KOCHI: Many migrant workers in Kerala speak fairly fluent Malayalam. Soon, they may as well start writing the local language. If things go as per the State Literacy Mission’s plan, the migrants settled in the Perumbavoor municipal area will handle Malayalam and Hindi with ease.
Having conducted a survey in Perumbavoor, the Literacy Mission has decided to set up as many as 50 literacy classes in different parts of the municipal area to educate the migrants. “We are planning to conduct literacy classes in select wards as most migrants don’t have ample time to attend the classes,” E V Anil, the Literacy Mission district coordinator, told Express. “It will be good if instructors could conduct the classes at places where migrants stay. We have identified 50 areas for starting the classes.”
According to the survey conducted by the Kerala State Literacy Mission Authority (KSLMA), 86.24 per cent of the 1,701 migrant workers residing in Perumbavoor Municipality expressed the desire to attend literacy classes.
The state government conducted the first-of-its-kind survey aiming to integrate migrant labourers into Kerala society by imparting reading and writing skills in Malayalam and Hindi. “We expect to begin the classes by the end of this month as the study material is nearing completion. As most of them are from Bengal and Assam, translators are needed. We are in the process of identifying people capable of translating in these languages. We also need to find a suitable time for the classes as the owners should allow the migrants to study,” Anil said.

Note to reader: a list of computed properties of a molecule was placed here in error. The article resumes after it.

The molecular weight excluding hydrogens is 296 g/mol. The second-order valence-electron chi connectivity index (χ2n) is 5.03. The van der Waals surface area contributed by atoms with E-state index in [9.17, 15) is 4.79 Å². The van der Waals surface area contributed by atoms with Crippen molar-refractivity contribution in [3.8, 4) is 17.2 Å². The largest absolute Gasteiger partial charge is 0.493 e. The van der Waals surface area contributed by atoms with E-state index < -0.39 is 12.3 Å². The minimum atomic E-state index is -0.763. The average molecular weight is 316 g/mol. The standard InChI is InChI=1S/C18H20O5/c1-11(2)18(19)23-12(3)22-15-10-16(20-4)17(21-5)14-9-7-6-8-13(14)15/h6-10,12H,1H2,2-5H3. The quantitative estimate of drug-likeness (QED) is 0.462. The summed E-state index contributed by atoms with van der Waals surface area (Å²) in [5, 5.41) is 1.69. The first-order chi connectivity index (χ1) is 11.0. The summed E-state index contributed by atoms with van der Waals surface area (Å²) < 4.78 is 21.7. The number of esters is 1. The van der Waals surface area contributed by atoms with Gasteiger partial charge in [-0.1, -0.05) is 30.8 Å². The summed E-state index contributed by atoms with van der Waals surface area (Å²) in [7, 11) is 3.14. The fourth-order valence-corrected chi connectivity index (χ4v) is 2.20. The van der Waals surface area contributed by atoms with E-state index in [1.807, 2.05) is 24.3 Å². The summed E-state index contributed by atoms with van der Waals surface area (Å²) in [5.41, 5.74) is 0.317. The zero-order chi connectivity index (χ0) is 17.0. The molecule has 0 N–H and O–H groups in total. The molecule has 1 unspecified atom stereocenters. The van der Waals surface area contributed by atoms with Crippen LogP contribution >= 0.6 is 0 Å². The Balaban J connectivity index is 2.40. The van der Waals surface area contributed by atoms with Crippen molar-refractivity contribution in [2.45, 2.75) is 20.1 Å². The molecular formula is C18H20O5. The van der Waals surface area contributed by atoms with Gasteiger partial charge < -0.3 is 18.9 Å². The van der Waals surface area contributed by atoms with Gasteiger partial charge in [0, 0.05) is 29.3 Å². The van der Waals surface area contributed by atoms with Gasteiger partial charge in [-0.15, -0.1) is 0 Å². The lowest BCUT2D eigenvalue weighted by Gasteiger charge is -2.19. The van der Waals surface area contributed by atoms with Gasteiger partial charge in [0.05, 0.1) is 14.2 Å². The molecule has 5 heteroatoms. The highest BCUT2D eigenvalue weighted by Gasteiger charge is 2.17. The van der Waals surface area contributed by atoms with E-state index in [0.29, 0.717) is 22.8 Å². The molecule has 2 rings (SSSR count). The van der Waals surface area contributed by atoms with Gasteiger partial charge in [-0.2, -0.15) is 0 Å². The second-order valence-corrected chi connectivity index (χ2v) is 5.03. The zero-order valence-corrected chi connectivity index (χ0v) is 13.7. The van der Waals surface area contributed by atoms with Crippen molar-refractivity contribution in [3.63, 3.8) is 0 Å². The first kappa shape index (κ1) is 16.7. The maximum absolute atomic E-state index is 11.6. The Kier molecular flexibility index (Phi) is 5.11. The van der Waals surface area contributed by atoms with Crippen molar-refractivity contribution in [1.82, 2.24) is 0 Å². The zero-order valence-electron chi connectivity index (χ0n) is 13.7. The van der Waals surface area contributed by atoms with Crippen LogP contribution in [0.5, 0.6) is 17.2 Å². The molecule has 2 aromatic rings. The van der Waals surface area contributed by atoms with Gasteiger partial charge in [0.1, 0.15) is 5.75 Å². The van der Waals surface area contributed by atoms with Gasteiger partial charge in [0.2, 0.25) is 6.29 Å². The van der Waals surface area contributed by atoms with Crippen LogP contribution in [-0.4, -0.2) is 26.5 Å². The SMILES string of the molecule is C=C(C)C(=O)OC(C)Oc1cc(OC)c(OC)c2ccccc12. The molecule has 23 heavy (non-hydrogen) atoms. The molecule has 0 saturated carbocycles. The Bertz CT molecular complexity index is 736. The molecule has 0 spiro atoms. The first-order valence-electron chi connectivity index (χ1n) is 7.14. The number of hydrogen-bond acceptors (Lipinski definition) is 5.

Meanwhile, 13.76 per cent of the respondents expressed their lack of interest in joining the literacy programmes citing a shortage of free time and the nature of their jobs. Those who expressed willingness to join the classes wanted to learn English apart from Hindi and Malayalam, said the survey report. “Since most migrants use mobile phones, we are planning to use technology to educate them,” the coordinator said. The Mission’s move has received a warm reception among the workers.
“Due to certain financial and family issues, we couldn’t get education. Gradually, that became a distant dream. Now, we are happy to get an opportunity to study. Thanks to the government,” said Bablu.